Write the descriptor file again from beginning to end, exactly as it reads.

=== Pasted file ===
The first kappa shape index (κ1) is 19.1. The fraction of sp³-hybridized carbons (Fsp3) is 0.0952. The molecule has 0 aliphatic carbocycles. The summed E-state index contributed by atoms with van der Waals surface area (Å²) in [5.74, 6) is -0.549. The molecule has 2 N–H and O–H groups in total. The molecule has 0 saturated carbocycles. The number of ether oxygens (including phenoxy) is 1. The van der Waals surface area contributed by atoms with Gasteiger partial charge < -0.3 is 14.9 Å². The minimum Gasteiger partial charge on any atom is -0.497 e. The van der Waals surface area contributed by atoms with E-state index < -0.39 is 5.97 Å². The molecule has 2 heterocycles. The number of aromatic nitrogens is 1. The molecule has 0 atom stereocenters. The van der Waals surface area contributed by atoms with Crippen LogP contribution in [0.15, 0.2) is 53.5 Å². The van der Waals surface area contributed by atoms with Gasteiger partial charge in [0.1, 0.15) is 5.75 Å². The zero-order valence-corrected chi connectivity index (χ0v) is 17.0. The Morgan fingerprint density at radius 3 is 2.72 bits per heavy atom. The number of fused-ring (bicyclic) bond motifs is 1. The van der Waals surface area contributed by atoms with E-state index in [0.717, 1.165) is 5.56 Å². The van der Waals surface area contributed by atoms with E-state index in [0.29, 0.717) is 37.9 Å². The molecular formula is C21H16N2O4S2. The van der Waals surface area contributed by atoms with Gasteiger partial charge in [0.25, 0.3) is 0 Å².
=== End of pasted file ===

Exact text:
The first kappa shape index (κ1) is 19.1. The fraction of sp³-hybridized carbons (Fsp3) is 0.0952. The molecule has 0 aliphatic carbocycles. The summed E-state index contributed by atoms with van der Waals surface area (Å²) in [5.74, 6) is -0.549. The molecule has 2 N–H and O–H groups in total. The molecule has 0 saturated carbocycles. The number of ether oxygens (including phenoxy) is 1. The van der Waals surface area contributed by atoms with Gasteiger partial charge < -0.3 is 14.9 Å². The minimum Gasteiger partial charge on any atom is -0.497 e. The van der Waals surface area contributed by atoms with E-state index < -0.39 is 5.97 Å². The molecule has 2 heterocycles. The number of aromatic nitrogens is 1. The molecule has 0 atom stereocenters. The van der Waals surface area contributed by atoms with Crippen LogP contribution in [0.15, 0.2) is 53.5 Å². The van der Waals surface area contributed by atoms with Gasteiger partial charge in [0.1, 0.15) is 5.75 Å². The zero-order valence-corrected chi connectivity index (χ0v) is 17.0. The Morgan fingerprint density at radius 3 is 2.72 bits per heavy atom. The number of fused-ring (bicyclic) bond motifs is 1. The van der Waals surface area contributed by atoms with E-state index in [0.717, 1.165) is 5.56 Å². The van der Waals surface area contributed by atoms with E-state index in [0.29, 0.717) is 37.9 Å². The molecular formula is C21H16N2O4S2. The van der Waals surface area contributed by atoms with Gasteiger partial charge in [0.25, 0.3) is 0 Å².